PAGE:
Wednesday, December 31, 2008

Cafe Spiaggia, Chicago IL

Call it ignorant or whatever you like but as a midwesterner brought up on chain Italian and (even worse) chain pizza I still have problems today seeing Italian as "fine dining." Sure I've been wowed by a handful of high-end Italian eateries - Babbo, Al Angelo, and Rigsby's to be exact - but generally I prefer to spend my dollars on French, fish, or 'new-American.' As another mark of my upbringing I can honestly say that it is rare for a pizza to wow me, be it New York, Chicago, St. Louis, or a matter of fact, if I had to choose a "favorite" pizza it would likely be something along the lines of Californian, or Batali’s at Otto - blasphemy, I know. With all that said, tiramisu is amongst my favorite desserts on the planet and gnocchi is my favorite savory carb - a standard by which any restaurant serving it is judged. Being in Chicago, unimpressed with their pizza in the past, and wanting Italian for lunch I was delighted when someone recommended Cafe Spiaggia as a lunch option - gnocchi, tiramisu, thin crust octopus and creamy polenta? Oh my. Doing my research prior to scheduling reservations I must admit I was surprised I’d never heard of Chef Mantuano before and was even more amazed that the Café shared a kitchen with the main house restaurant – what a brilliant idea, akin to the celebrated Chez Panisse in Berkeley.

After a huge breakfast at Bongo Room and a number of hours browsing the Museum of contemporary Art and Water Tower Mall a late lunch at Spiaggia was perfectly situated for a light meal and a quick walk down North Michigan Avenue had us there in no time at all. Hidden on the second floor of what looks like a mere office building it would be easy to miss Spiaggia and the café if one weren’t looking, but the moment we arrived the man at the desk pointed us to the second floor and with reservations for 1:30 we were seated immediately. In mere moments water was poured, specials explained, and orders were placed. Browsing around the tiny restaurant I was immediately struck by the quaint yet beautiful interior, sweeping view of Michigan Avenue (still decorated for Christmas,) and well heeled patrons – call it “mid range” if you like, but in my opinion the setting was on par with “fine Italian” in many other cities.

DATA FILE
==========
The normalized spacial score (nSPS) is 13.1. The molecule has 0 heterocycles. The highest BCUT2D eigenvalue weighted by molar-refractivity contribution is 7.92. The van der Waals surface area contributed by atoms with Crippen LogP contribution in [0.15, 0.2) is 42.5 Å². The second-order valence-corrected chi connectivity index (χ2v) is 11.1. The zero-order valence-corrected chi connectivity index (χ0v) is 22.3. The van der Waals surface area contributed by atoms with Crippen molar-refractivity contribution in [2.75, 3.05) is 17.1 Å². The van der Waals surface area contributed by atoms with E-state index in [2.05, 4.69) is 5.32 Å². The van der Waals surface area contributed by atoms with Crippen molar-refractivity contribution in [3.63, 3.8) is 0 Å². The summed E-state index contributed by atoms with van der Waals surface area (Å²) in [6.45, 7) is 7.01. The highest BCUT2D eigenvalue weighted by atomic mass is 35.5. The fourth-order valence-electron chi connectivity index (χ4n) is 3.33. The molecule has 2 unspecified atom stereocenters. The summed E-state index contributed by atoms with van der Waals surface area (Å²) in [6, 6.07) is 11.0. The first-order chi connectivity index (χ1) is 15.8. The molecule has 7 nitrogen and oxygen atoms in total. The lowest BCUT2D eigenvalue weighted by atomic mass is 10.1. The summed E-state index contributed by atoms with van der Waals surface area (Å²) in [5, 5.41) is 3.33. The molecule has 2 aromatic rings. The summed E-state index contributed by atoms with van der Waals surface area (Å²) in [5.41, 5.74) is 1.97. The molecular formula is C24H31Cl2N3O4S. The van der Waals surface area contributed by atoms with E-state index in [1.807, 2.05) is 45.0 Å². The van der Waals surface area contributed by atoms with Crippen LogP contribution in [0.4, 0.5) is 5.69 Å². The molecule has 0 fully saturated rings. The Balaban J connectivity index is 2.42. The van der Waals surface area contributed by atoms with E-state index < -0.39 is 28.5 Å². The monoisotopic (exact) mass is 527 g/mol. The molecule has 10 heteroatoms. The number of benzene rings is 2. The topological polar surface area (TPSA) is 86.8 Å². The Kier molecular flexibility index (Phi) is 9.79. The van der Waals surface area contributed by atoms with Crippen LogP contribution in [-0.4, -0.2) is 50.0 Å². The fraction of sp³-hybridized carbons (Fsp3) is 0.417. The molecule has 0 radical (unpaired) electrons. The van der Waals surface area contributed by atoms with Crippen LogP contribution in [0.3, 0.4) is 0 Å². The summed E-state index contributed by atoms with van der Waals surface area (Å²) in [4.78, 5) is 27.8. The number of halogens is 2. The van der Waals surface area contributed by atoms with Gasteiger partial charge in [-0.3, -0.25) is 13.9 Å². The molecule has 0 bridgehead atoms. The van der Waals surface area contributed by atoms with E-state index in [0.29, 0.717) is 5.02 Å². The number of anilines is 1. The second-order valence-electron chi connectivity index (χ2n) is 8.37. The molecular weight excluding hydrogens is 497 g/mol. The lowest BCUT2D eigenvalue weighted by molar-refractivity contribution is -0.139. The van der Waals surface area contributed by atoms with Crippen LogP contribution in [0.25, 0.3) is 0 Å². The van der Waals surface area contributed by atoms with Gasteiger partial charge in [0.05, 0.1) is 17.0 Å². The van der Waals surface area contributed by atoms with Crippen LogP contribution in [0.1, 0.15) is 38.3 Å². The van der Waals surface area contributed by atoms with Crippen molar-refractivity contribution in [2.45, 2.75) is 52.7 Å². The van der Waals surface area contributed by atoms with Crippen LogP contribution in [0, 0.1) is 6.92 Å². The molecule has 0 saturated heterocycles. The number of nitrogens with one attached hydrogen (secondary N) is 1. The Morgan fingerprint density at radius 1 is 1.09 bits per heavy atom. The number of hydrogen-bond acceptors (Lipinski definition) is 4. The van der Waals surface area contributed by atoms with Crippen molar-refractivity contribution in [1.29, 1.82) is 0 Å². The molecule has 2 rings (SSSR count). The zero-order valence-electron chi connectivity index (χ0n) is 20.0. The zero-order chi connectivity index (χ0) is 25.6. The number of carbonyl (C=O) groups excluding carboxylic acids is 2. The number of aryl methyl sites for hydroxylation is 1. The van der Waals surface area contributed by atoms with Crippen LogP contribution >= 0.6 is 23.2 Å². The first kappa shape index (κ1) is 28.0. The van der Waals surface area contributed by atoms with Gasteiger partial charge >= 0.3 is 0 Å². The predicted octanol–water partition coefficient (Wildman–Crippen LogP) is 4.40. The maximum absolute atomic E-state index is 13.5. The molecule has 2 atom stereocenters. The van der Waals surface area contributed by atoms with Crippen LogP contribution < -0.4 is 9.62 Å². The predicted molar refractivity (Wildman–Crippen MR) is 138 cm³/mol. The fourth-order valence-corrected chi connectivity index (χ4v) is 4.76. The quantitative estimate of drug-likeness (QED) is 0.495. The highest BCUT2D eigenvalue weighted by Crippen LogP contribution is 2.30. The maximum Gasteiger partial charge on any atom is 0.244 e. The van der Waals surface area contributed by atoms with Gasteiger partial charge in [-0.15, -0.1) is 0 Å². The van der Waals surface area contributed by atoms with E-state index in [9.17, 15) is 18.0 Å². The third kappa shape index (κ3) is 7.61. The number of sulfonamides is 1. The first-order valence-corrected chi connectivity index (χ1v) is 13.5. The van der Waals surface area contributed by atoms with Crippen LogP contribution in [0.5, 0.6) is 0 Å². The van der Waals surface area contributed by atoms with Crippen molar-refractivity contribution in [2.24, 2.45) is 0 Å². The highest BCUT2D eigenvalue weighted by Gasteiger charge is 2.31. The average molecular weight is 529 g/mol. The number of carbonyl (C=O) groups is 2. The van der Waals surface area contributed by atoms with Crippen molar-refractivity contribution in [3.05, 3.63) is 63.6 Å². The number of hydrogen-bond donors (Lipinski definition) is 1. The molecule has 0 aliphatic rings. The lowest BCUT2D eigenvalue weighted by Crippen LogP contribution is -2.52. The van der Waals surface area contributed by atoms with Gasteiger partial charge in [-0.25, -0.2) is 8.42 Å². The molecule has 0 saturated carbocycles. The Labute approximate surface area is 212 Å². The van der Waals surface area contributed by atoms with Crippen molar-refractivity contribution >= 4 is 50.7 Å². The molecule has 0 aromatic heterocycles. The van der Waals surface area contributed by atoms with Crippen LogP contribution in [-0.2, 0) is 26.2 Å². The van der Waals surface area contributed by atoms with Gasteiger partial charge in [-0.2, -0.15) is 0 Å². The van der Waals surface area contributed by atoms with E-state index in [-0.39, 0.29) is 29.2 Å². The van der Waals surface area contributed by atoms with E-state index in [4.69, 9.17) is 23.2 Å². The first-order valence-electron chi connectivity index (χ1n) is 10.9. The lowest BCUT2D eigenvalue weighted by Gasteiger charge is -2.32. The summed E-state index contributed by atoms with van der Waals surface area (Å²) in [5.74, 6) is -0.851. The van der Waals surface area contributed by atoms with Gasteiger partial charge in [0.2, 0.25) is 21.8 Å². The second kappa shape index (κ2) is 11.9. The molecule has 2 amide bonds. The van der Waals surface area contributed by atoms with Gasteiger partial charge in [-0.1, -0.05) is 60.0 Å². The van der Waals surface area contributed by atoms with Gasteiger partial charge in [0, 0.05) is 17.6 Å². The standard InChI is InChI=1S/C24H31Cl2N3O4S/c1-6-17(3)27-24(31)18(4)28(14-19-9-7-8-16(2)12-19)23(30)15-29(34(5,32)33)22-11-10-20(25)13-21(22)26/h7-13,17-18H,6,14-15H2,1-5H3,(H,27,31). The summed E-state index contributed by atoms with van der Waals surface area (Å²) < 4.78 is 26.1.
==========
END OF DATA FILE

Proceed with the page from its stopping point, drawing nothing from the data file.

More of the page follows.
A few minutes passed before we were brought bread – a lusciously soft Italian with hearty crust and a fantastic Tellagio flatbread that easily topped the options served at Babbo and Spago respectively – and house olive oil. While the bread was impressive, the olive oil was even moreso in its elaborate undertones of mint and lemon – suffice it to say I vastly overconsumed from the bread basket, as did everyone else.

Another fifteen minutes passed before we were brought our two appetizer dishes – the POLIPO of Wood roasted baby octopus with cicerchie toscano beans, frisee, and olive vinaigrette and the FUNGHI of Wood roasted mushrooms with Anson Mills slow roasted yellow polenta. While both dishes were excellent and perfectly prepared, it was the polenta that truly wowed while the octopus was merely “good.” Cheesy and decadent in all ways with pefectly roasted porcini, oyster, and hen of the woods mushrooms the polenta was better than the dish at Simon’s Lola and on par with the stellar cheesy mushroom risotto at Alex earlier this year – worth every cent despite the somewhat small portion.

The octopus, a whole roasted African if I’m not mistaken, was truly excellent but was unfortunately overwhelmed by the strongly flavored olive tapenade with hints of spice. After the superb presentation at Al Angelo and Babbo earlier this year I must say I’d probably skip this dish on future visits, yet at the same time wish I could prepare octopus so perfectly at home.